"We started the old-fashioned way by following the care managers, talking with them and gaining a better understanding of what they did on a day-to-day basis. We looked at whether the case managers were following the hospital's policies and what kind of controls we needed to put in place to ensure that they could do so," she says.

For instance, hospital policy calls for case managers to review all admitted patients within one business day and to apply InterQual criteria correctly. The engineers found that some care managers gave managed care patients priority over Medicare patients.

"They had the idea that Medicare documentation was not as important because we were paid on the DRG system so these patients were falling to the bottom of the work list. It was simply a matter of emphasizing that Medicare expects us to ensure that medical necessity criteria are met," she says.

The hospital hired McKesson representatives to educate the staff on InterQual criteria.

Tying CMs to revenue cycle

When the Department of Justice began its audit, the hospital already had moved responsibility for overseeing case management from the chief nursing officer to the CFO. As part of the process improvement initiative, case management was fully integrated into the revenue cycle department.

"Case managers are key in impacting the bill and are part of the revenue cycle. The administration is very supportive of what the case managers need to do from the business perspective. Before they were in this department, some case managers didn't fully understand the impact they have on the billing process, how important patient status is, and how important it is to conduct utilization review with the managed care company," Barckhoff says.

As one step in the process, the hospital reinstated the utilization review committee. "We had temporarily shifted to a peer review model for utilization review. We returned to a traditional model," she says.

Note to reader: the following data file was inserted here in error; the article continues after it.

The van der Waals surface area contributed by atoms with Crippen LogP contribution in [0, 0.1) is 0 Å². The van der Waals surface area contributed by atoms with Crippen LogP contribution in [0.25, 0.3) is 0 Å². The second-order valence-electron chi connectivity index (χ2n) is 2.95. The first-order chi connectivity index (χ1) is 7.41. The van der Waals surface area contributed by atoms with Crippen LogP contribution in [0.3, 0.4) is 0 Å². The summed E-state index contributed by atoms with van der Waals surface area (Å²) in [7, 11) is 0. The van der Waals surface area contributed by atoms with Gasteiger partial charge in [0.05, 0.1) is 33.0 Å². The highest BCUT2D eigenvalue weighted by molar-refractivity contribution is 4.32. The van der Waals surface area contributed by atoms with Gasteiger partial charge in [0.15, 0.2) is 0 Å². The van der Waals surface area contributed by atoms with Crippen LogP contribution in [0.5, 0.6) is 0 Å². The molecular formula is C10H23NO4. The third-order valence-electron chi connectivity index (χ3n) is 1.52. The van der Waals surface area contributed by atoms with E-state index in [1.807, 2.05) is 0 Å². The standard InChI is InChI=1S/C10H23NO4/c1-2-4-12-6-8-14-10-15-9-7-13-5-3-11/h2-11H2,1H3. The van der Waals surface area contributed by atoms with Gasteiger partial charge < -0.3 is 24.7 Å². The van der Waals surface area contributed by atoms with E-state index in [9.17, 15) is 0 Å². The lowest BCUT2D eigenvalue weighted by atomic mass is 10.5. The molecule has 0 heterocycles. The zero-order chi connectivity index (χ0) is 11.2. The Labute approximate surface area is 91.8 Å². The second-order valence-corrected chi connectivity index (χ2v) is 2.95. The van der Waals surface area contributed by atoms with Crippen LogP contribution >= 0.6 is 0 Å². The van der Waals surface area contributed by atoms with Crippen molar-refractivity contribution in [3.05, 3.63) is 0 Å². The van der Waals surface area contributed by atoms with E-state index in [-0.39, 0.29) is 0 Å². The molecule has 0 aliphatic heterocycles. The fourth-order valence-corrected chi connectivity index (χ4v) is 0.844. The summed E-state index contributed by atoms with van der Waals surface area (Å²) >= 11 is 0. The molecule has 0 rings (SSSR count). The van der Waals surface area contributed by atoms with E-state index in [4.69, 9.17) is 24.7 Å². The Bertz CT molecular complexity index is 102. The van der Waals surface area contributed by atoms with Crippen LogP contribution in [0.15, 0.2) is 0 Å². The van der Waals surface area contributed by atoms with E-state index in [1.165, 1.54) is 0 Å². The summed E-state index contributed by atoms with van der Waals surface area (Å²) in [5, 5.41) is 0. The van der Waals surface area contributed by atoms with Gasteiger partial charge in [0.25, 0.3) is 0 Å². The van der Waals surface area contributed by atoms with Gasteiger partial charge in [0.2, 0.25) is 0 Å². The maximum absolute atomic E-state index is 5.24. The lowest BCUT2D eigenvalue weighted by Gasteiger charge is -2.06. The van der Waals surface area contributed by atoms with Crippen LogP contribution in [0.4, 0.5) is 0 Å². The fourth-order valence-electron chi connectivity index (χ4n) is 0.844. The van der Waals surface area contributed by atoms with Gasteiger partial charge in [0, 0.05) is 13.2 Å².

The hospital outsourced its physician advisor function, contracting with a physician advisor company that specializes in Medicare issues. The consulting physician advisor firm is still under contract but the care managers don't use them nearly so often, Barckhoff says.

"We feel our internal utilization review committee can now help guide care managers but there is an occasional anomaly that falls out of their areas of expertise," she says.

The biggest challenge was educating all the parties involved in determining admission status, she says. "Educating the physicians became a grass-roots campaign. Because we have a large cardiac population, we saw more opportunity with chest pain and provided education at the cardiology section meetings."

Under the Corporate Integrity Agreement with Medicare, clinicians, including all physicians who practice at Saint Joseph's, must undergo two hours of documentation training.

"Our doctors have such long-term relationships with their patients that they weren't putting everything they knew into the chart. We are working with them to get them to enhance their documentation and include all the information we need to bill correctly," she says.

As part of the agreement, Saint Joseph's will participate in a Medicare demonstration project aimed at streamlining assignment of patient admission status. The Case Management Protocol program, which went live March 3, moves the primary responsibility for determining patient status from the physician to the care manager. The demonstration project has been under way in Florida but Saint Joseph's is the first Georgia hospital to participate.

CMs at Saint Joseph's

Saint Joseph's has 25 care managers who are assigned by unit and who cover the hospital seven days a week. They cover the emergency department, working shifts that coincide with the peak times for patients. About 35% of St. Joseph's emergency department patients are admitted.

Case managers are required to achieve certification within one year of the time they become eligible.

Before the short-stay process improvement initiative began, case managers had a caseload of 28 to 32 patients. It's now 24 and slated to drop to 15 this year.

"When care managers have a workload of 32 patients, there's no way they are going to do their job well. We worked hard to get that number down and have gotten approval to hire seven more care managers in 2008. With the new Case Management Protocol demonstration project, their job is going to get more intensive," she says.

(Editor's note: For more information, contact Valerie Barckhoff, vice president for revenue cycle, Saint Joseph's Hospital, e-mail: vbarckhoff@sjha.org.)